By Jawad Akram
Ongoing development of Chabahar port in Iran with collaboration of India in response to Pakistan’s Gwadar port is emerging as a proxy port of India for future. Gawadar Port, a strategic warm water deep sea port located on the Southwestern coast of Pakistan in the Baluchistan Province is the geographic center of gravity of the China-Pakistan Economic Corridor (CPEC), a $62 billion joint venture of China and Pakistan.
Albeit, a massive media campaign on international forums has been launched by India to vindicate that Chabahar port is the real port and Gwadar is a total failure in future but in reality there are facts, figures and ground realities depicting the mega success on part of Gwadar port and a little success in Chabahar project. Skyrocketing anti-Gwadar campaign by India has produced a “War of Ports” like geopolitical environment of this region.
If analysis is made about both these ports then a real picture emanates about the future of these ports. Distance between these ports is only around 72 kms. Both these ports are deep water ports but Gwadar has more advantage that its depth is greater than Chabahar, it means all the colossal ships of world could be anchored and docked at Gwadar seaport comfortably and safely.
Gwadar port is being connected with a network of roads and other infrastructures to China, and via China to Central Asian Republics and Russia, based on One Belt One Road (OBOR) initiative of China, while similar ideas are also launched by India, Afghanistan and Iran to connect Chabahar to Afghanistan and then via Afghanistan to Central Asian Republics (CARs) and Russia. They are, in fact, trying to make a fake replica of CPEC. To reach the CARs via war-ravaged Afghanistan is not an excellent idea because of security situation of Afghanistan. Security situation in Pakistan is far better than Afghanistan. A lot of area in Afghanistan is under control of Taliban and now an emerging threat of Islamic State of Syria and Levant (ISIS) is also an undeniable truth. In Pakistan, Pakistani security forces have uprooted successfully the footings of Tehreek-i-Taliban Pakistan. A well trained and well-equipped Army is always present in Pakistan to maintain the security parameters high.
China is a huge exporter in this region and similarly largest importer of oil from Gulf, so, most of imports and exports would traverse through Gwadar Port. Imports for CARs from India are very less as compared with China, so piling up pressure on CPEC by India, Afghanistan and Iran is just like daydreaming.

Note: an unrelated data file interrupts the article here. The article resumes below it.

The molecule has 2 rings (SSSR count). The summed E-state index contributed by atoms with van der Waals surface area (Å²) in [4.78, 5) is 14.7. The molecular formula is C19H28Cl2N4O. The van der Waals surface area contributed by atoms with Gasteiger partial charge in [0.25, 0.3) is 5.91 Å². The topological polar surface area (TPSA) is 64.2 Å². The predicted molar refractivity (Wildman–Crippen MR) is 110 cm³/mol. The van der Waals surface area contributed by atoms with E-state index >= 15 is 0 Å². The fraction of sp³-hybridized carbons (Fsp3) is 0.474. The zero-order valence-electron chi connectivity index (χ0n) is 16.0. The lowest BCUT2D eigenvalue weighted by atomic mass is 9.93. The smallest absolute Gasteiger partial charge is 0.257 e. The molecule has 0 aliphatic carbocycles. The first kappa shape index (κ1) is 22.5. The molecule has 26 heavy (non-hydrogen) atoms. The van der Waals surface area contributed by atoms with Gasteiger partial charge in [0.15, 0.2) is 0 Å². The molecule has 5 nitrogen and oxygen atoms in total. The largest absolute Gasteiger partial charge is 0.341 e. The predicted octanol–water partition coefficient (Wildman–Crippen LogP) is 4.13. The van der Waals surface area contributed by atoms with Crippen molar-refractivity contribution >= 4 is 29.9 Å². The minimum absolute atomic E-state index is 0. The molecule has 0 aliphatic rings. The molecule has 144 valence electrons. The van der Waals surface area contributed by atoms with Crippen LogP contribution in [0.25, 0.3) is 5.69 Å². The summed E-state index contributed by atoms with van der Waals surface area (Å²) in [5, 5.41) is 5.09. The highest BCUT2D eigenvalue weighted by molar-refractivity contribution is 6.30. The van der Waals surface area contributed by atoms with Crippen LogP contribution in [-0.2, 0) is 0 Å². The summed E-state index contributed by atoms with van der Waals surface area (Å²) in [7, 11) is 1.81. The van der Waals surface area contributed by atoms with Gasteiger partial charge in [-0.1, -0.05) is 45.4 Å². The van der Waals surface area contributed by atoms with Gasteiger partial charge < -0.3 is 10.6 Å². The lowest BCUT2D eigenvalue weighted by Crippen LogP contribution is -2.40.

Iran has been repeatedly slapped with sanctions by United Nations, United States (U.S.) and other countries, so it would be awkward for great powers to move through Iran, bypassing Pakistan, for trade purposes.
Chabahar port is not devoid of benefits for India, Iran and Afghanistan. Chabahar will definitely provide India an alternate route to landlocked Afghanistan, bypassing Pakistan, thus undermining Pakistan’s leverage over Afghanistan. Trade between India and Afghanistan would be direct and easy. There would be no fear of check by Pakistan. Economic ties among Afghanistan, Iran and India will ramp up. But all these factors would bolster trade between India and Afghanistan only. Nothing higher than this could be achieved. India could not compete China in exports as Indian products are just like toys in comparison with those of China, in quantity, variety, quality, durability and price. So assuming that Chabahar would win this battle of ports is madness. Chabahar would undermine profits garnered by Gawadar but it would not be able to shake it significantly.
Gwadar dwarfs Chabahar in all aspects. The maximum planned capacity of Chabahar is 10-12 million tons per annum, and that of Gwadar will be 300 million to 400 million tons once it reaches full capacity. If things go according to plan and the port operates at complete capacity then Gwadar could outclass all of India’s 212 ports that conjointly handle 500 million tons a year.
So, it is not exaggerated to conclude that Gwadar is going to win this “War of Ports”.
Story first published: 8th February 2018